Consider your event design

What does an emcee do? This question is one that I am asked by those who don’t quite know what to expect of their event host or emcee. I’m sometimes asked this by event organizers, friends and family members and sometimes it’s a question of whether there is much to do except read things from a piece of paper, or introduce people while wearing nice clothes. When faced with this question, I say– imagine a really nice event. Usually the imagination is of nice food, decorations, a good ambience and of course, good content. And I ask my questioners– do you notice anything missing in your imagination?

They say no. And I say exactly. Things are running smoothly in your imagined scenario of a good event and that is exactly what I think a good emcee does. They don’t organize the whole event but it’s not simply their job to be on stage and announce things. They are the ones who create or maintain the ambience of the event.

So, how do I do that? Let me try and explain a little of my personal process.

1. I make recommendations to the existing event agenda

It’s the mark of a good event to connect people to the content of the event. Some ways to do this are by involving the attendees in the panel discussions or talks by asking them their opinions or asking them if they have any questions for the panelists and speakers. In a less obvious way, it’s also good to remind people when the conference will be restarting when they disperse for coffee breaks. In 90% of events that I’m part of, there is no way to communicate to the attendees outside the lecture hall. So, it’s a hassle.

It can be fun to have a designated bell-ringer whose job it is to ring the bell to tell people that the event would be starting soon. Another alternative is to have a public announcement system that connects the lecture/event hall to the foyer or meeting hall. This can be used to just call people back into the room. Another thing to do is to ping the attendees in your event app, or on their phones– 5 mins before the break ends. These are just a handful of examples of how I help better the event agenda.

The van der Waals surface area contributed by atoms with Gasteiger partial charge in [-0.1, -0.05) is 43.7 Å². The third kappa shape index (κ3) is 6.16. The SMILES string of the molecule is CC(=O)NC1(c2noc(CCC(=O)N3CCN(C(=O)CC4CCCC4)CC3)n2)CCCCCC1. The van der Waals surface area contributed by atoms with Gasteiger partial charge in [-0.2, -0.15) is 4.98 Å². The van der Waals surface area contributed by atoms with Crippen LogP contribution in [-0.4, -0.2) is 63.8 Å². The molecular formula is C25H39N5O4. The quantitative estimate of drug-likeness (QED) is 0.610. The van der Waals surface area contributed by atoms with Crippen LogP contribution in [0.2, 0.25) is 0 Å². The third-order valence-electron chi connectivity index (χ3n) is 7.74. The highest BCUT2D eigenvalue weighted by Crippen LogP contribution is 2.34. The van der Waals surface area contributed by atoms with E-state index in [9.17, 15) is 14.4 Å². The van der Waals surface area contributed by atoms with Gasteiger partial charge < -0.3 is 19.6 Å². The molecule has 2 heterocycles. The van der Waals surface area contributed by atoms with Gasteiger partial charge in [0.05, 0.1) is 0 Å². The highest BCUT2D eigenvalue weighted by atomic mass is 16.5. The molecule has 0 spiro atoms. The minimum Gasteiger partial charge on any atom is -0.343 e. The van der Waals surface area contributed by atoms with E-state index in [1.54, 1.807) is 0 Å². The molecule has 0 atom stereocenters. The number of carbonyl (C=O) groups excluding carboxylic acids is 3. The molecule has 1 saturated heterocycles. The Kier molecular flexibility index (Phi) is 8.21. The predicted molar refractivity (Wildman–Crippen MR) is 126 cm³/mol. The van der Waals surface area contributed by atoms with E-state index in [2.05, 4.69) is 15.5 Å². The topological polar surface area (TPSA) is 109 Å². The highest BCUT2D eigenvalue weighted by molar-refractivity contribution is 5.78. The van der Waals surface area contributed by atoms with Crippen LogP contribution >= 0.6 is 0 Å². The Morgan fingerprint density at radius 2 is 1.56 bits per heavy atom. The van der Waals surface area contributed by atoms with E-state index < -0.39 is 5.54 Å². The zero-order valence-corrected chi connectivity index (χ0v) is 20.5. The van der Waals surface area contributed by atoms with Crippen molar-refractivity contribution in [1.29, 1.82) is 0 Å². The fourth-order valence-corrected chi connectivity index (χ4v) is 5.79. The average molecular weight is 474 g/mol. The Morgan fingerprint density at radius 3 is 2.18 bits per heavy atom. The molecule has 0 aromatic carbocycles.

2. I help keep people connected to the event via variety

I believe that Hitchcock said that a good movie should start with an earthquake and then the stress should continually increase. I love that quote because it creates such a sense of drama, but don’t agree with him. When I think of movies that I’ve enjoyed, it’s usually been that there has been some sense of normalcy that’s been established and changes or disruptions have come into that to create a sense of tension. A good event is similar. To hold people’s attention, it is necessary to make sure that there is enough space for them to absorb what is happening, synthesize information and participate in what’s going on. This means that there should be variety in the content and also the design of the content. Instead of having one heavy panel discussion after another, it would be better to have a keynote speaker opening up, then a panel discussion, a coffee break, another panel discussion, and finally a short performance of some sort that relaxes and changes the atmosphere of the event. How about a string trio playing a modern music piece in a classical way?

Recently I was the host at an event where the agenda for the conference was not the strongest. There were only two panel discussions and they were built back to back. Each was 1.5 hours long. Can you imagine 3 hours of constant listening to six or seven panelists? It was the first time that not just audience members were scrolling through their phones, but even one of the panelists themselves! It was easy to see that it was too much time to ask for anyone’s continued focused attention.

The changes that I suggest may seem small but can be quite impactful. Simple advice and small ideas can make an event go smoothly. If you don’t believe me, consider the experience that I shared above. If done well, a simple variation to the agenda would have brought flow and focus back into the event.


Now I will write something about myself. I like to be with people – but I don’t like it when the atmosphere is tense. That’s why I’ve learned to shorten the distance and make it bearable. Sometimes it’s even friendly. So much so that I host the largest conferences and panel discussions in Poland, and increasingly abroad.

My specialities are technology, environment and business. I am also a legal advisor (but that’s a longer story for another time). I have created dozens of radio and TV programmes, including a talk-show in English. I studied at Appalachian State University in North Carolina. And I love the United States. 

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